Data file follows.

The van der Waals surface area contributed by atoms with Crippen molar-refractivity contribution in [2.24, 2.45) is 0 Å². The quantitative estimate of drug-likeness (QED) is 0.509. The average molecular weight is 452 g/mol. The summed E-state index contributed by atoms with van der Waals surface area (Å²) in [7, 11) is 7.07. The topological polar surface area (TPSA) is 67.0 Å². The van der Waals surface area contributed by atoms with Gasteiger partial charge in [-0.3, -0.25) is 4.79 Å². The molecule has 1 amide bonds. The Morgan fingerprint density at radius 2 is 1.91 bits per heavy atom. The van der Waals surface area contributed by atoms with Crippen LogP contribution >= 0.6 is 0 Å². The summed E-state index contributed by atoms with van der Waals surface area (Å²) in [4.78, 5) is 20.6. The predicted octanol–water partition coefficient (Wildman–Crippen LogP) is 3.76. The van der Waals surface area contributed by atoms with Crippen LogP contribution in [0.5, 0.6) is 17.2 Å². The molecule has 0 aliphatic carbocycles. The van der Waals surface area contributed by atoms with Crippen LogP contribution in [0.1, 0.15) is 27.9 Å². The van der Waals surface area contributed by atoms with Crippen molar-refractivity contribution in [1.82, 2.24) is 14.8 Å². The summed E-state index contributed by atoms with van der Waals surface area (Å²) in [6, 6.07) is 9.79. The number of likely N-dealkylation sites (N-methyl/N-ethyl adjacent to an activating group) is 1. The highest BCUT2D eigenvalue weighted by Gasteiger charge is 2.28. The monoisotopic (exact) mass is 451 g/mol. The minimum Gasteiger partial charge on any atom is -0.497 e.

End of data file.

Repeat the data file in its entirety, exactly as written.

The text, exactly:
The van der Waals surface area contributed by atoms with Crippen molar-refractivity contribution in [2.24, 2.45) is 0 Å². The quantitative estimate of drug-likeness (QED) is 0.509. The average molecular weight is 452 g/mol. The summed E-state index contributed by atoms with van der Waals surface area (Å²) in [7, 11) is 7.07. The topological polar surface area (TPSA) is 67.0 Å². The van der Waals surface area contributed by atoms with Gasteiger partial charge in [-0.3, -0.25) is 4.79 Å². The molecule has 1 amide bonds. The Morgan fingerprint density at radius 2 is 1.91 bits per heavy atom. The van der Waals surface area contributed by atoms with Crippen LogP contribution >= 0.6 is 0 Å². The summed E-state index contributed by atoms with van der Waals surface area (Å²) in [4.78, 5) is 20.6. The predicted octanol–water partition coefficient (Wildman–Crippen LogP) is 3.76. The van der Waals surface area contributed by atoms with Crippen LogP contribution in [0.5, 0.6) is 17.2 Å². The molecule has 0 aliphatic carbocycles. The van der Waals surface area contributed by atoms with Crippen LogP contribution in [0.1, 0.15) is 27.9 Å². The van der Waals surface area contributed by atoms with Crippen molar-refractivity contribution in [1.82, 2.24) is 14.8 Å². The summed E-state index contributed by atoms with van der Waals surface area (Å²) in [6, 6.07) is 9.79. The number of likely N-dealkylation sites (N-methyl/N-ethyl adjacent to an activating group) is 1. The highest BCUT2D eigenvalue weighted by Gasteiger charge is 2.28. The monoisotopic (exact) mass is 451 g/mol. The minimum Gasteiger partial charge on any atom is -0.497 e.